Entertainment, Movie, Reviews

The Phoenix Incident: The Aliens are Here–“to Serve Man”

Imitating Cloverfield’s found-footage wiggle-and-zoom filmmaking, The Phoenix Incident dovetails a mass UFO sighting above the night skies of Phoenix with the unexplained disappearance of four ATV bikers.

Written and directed by gaming talent Keith Arem (Call of Duty, Titanfall), the sci-fi thriller stars Troy Baker and draws on Air Force surveillance tapes, NASA space sightings, even Senator John McCain to convince us that aliens have landed.

Lending added “authenticity” to the film are Phoenix TV reporters, Air Force officers in near shadow, confused local law enforcement, and a conspiracy lunatic with an electrified subterranean lair who spouts lines like “Earth is being recycled.”

The film then dives headlong into hyperbole, combining the above “facts” with whistle-blower testimony to create a near suspension of disbelief. Trouble is, we’ve seen these and other “Zapruder” type clips above more skies than we can count. And virtually all have been discounted as balloons, marsh gas, experimental hovercraft, drones, etc, etc. Still, I’d be cool see our Marines on a “bug hunt” on CNN someday.

Phoenix starts slow with jiggly shots of twenty somethings drinking beer and cavorting about like high school football jocks on ATVs. Soon, but not soon enough, our intrepid heroes see A-10 Warthogs and Apache gunships racing toward pie-slice spaceships. One is apparently shot down, whereupon our machismo Marine jock convinces his buddies to investigate.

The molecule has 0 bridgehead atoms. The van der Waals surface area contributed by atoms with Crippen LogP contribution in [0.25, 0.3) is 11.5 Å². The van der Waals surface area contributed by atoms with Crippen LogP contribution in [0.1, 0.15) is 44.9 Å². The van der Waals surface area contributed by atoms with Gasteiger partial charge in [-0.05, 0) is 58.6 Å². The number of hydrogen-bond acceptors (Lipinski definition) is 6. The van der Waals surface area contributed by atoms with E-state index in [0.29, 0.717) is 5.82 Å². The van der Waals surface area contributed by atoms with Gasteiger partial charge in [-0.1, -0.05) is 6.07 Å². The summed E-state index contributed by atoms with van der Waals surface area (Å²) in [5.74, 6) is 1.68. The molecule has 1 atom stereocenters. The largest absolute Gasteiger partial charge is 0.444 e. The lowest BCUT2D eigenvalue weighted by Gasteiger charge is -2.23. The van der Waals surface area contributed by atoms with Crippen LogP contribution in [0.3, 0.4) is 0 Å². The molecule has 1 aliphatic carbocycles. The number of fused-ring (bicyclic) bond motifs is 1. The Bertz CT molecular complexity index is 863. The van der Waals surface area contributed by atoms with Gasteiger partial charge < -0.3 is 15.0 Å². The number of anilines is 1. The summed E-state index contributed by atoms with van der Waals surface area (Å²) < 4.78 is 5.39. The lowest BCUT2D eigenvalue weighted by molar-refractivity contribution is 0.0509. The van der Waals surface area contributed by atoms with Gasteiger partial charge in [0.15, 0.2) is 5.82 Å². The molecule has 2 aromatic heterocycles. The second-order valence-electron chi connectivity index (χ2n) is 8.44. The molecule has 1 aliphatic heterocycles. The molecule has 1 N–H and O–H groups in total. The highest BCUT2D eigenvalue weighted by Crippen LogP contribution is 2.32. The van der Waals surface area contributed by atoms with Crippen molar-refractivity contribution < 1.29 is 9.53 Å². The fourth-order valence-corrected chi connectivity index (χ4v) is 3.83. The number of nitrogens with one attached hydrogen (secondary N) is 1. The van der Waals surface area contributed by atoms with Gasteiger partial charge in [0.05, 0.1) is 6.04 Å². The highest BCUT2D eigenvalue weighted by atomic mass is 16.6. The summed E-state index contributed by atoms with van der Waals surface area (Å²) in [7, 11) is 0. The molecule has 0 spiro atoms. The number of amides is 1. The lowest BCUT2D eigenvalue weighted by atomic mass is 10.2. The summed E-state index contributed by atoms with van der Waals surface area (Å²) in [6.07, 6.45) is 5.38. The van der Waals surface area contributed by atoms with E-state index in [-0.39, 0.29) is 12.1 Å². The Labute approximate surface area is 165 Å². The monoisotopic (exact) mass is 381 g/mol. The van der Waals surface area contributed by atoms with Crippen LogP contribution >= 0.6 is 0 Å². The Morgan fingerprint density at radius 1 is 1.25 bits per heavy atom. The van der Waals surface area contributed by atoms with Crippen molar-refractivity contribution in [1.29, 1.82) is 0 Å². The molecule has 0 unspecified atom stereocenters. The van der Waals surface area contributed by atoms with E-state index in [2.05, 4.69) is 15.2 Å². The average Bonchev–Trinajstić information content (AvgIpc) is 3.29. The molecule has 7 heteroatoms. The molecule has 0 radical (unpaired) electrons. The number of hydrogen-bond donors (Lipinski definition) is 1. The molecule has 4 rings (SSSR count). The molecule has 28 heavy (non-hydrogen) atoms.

At this point, we wish the trampoline camera moves and poor flashlight lighting would simply settle down. Instead, we struggle with Blair Witch bounce-and-shine lighting to make sense of the panicky shouts and smear-frame action. Amidst the terrified screams and flashes of blood, we’re treated to glimpses of Chupacabra-like aliens dragging our guys off to devour them (a bit out of character for an advanced race, but hey, it’s a thriller and they’re not the Krell).

All told, The Phoenix Incident delivers some white-knuckle moments on a gut level. Regrettably, it buries what we’d really like to know about advanced visitors from space in a 1950’s cliché’ of aliens as evil monsters.

 

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Alex A. Kecskes has written hundreds of film reviews and celebrity interviews for a wide variety of online and print outlets. He has covered red carpet premieres and Comic-Con events for major films and independent releases.

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